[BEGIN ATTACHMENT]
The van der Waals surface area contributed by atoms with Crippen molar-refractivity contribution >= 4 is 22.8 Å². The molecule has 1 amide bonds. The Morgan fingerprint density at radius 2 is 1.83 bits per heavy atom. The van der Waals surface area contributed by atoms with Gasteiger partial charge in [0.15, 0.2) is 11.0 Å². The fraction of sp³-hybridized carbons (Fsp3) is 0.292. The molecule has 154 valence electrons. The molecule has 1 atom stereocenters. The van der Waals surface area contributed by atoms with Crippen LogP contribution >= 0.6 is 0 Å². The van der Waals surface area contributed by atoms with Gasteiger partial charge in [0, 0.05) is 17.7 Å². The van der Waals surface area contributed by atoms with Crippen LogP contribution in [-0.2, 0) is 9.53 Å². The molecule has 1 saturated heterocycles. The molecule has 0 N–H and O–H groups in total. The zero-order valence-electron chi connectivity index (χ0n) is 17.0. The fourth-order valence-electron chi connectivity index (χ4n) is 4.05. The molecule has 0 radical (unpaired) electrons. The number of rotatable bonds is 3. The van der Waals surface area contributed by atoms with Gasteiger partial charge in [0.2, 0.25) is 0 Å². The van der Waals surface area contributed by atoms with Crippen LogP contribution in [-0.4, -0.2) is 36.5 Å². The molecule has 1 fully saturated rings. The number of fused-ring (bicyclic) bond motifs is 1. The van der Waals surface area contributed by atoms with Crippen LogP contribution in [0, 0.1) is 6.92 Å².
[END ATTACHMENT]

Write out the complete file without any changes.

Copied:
The van der Waals surface area contributed by atoms with Crippen molar-refractivity contribution >= 4 is 22.8 Å². The molecule has 1 amide bonds. The Morgan fingerprint density at radius 2 is 1.83 bits per heavy atom. The van der Waals surface area contributed by atoms with Gasteiger partial charge in [0.15, 0.2) is 11.0 Å². The fraction of sp³-hybridized carbons (Fsp3) is 0.292. The molecule has 154 valence electrons. The molecule has 1 atom stereocenters. The van der Waals surface area contributed by atoms with Crippen LogP contribution >= 0.6 is 0 Å². The van der Waals surface area contributed by atoms with Gasteiger partial charge in [0, 0.05) is 17.7 Å². The van der Waals surface area contributed by atoms with Crippen LogP contribution in [-0.2, 0) is 9.53 Å². The molecule has 1 saturated heterocycles. The molecule has 0 N–H and O–H groups in total. The zero-order valence-electron chi connectivity index (χ0n) is 17.0. The fourth-order valence-electron chi connectivity index (χ4n) is 4.05. The molecule has 0 radical (unpaired) electrons. The number of rotatable bonds is 3. The van der Waals surface area contributed by atoms with Gasteiger partial charge in [0.2, 0.25) is 0 Å². The van der Waals surface area contributed by atoms with Crippen LogP contribution in [-0.4, -0.2) is 36.5 Å². The molecule has 1 fully saturated rings. The number of fused-ring (bicyclic) bond motifs is 1. The van der Waals surface area contributed by atoms with Crippen LogP contribution in [0, 0.1) is 6.92 Å².